3.8. Ethical Considerations

The study was approved by the ethics committee of Shahid Beheshti University of Medical Sciences (400/4834), and the participants were briefed on the purpose and nature of the study, the voluntary nature of participation, the right to withdraw from the study at any time, and its guarantee of confidentiality and anonymity. Informed written consent was obtained for participating in the study and for voice recording. To ensure the safety of participants and the researcher, and also to ensure the validity of data, the ethical guidelines for research on domestic violence against women were followed (25). Interviews were carried out in complete privacy, and an attempt was made to keep the subject of the interview hidden from other people, including companions and acquaintances of the participants. If necessary, participants were referred to consulting services.

4. Results

Through the data analysis procedures, situation management emerged as the study theme. It was made up of two categories: the strategies of violence control and the strategies of distress control (Table 3). A more precise presentation of the results is given below; quotations from the participants are included to better illuminate their coping strategies.

Table 3.
Summary of Subcategories, Categories and Theme

4.1. Situation Management

After experiencing unpleasant sensations and physical and mental injuries following violence, the participants tried to manage the abusive situation. On the one hand, they tried to control the violence and, on the other, concurrently or sequentially, they employed strategies to control the distress caused by the violence, without focusing directly on the violence. The categories that emerged are described below.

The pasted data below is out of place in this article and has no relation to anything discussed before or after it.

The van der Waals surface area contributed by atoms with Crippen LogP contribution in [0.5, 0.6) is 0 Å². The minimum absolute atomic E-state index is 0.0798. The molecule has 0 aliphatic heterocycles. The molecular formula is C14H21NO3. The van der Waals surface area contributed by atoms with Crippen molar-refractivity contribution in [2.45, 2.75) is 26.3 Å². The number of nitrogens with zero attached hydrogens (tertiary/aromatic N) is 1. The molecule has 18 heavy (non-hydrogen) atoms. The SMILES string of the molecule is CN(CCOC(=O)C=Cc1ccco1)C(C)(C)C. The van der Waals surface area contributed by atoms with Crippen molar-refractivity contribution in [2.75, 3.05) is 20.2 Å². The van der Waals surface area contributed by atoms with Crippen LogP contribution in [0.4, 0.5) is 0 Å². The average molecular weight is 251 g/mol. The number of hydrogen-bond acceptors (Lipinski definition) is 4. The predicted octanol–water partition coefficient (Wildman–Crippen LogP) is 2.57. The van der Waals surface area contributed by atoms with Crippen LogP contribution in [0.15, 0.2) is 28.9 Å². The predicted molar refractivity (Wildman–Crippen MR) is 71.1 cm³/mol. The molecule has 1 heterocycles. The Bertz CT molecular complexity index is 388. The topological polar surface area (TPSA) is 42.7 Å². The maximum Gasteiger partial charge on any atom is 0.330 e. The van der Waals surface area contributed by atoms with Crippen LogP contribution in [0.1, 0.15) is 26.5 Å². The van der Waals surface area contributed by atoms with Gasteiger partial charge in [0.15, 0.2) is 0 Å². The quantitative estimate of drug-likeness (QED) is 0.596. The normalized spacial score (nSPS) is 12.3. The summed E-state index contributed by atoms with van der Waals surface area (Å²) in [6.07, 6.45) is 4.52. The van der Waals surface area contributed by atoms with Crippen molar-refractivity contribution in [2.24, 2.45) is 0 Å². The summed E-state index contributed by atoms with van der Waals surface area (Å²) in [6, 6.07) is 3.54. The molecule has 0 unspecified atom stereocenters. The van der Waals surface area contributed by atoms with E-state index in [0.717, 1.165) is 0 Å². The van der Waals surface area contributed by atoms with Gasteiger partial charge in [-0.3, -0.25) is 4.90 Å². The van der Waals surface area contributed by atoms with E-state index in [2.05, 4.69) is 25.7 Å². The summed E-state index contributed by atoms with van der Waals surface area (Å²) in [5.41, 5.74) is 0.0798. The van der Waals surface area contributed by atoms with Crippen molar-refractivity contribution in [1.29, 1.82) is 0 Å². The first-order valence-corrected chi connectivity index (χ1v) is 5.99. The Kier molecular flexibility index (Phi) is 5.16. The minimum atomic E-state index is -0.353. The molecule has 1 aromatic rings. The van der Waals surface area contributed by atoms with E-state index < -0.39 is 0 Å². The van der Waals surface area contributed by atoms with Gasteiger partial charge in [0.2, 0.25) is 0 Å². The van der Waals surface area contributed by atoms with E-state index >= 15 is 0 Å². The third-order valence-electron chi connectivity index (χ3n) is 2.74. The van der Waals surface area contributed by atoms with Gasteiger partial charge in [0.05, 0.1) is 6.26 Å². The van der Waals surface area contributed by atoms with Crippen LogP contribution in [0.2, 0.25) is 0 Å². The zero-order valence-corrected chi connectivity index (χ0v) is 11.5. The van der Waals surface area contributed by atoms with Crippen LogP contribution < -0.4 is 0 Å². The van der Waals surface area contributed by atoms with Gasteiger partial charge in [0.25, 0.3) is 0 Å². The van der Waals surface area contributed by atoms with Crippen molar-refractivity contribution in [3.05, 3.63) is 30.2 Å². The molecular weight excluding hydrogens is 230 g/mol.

4.1.1. The Strategies of Violence Control

Participants tried to prevent the occurrence, intensity, and continuation of violence by using the strategies of violence control (Table 3). Talking to the Husband

In the initial exposure to violence, all the participants tried to control violence by using conversation, by expressing their demands, expectations, and their resentment of their husbands’ behavior, by asking the reason for their husband’s behavior, by attempting to listen to their husbands’ demands, and by suggesting reasonable solutions. To reach the desired result, they talked to their husbands at the right time when they were at peace or in a better mood:

“When he’s feeling so up, I’d tell him I was much offended by his name calling the other day. I’d ask him to never ever repeat that.” (24 years, married 7 years, educated with high school diploma) Submission and Behaving According to the Husband’s Wishes

In this strategy, the participants tried to control violence in different ways including obedience, trying to resume the relationship when the couple's relationship had been distorted, behaving according to their husbands’ wishes, behaving well, lowering their expectations of and demands on their husbands, and even accepting responsibilities that their husbands neglected. This strategy was used by all participants:

“Whatever he wants, whatever he says, I’ll do it, for example, when he wants some food, I’ll cook it for him, whenever he tells me to do that job, I’ll do it, no matter it’s little or big, I won’t say no.” (30 years, married 15 years, 3 years of schooling) Resistance

Insisting on one’s position and not submitting to the demands of the husband was another strategy that a few participants used to control violence. The women’s resistance increased as the husbands’ behavior became more irrational. Sometimes, resistance escalated the violence:

“My husband told me not to go out of the house. He said I don’t have the right to go to the gym, to do that job, and I said I'm going to do all these things.” (32 years, married 7 years, Bachelor’s degree) Retaliation

Among other strategies utilized to control violence, retaliatory behavior was used, including actions that could result in injury to the husband. As retaliation often exposed the women to more violence, few participants used this strategy: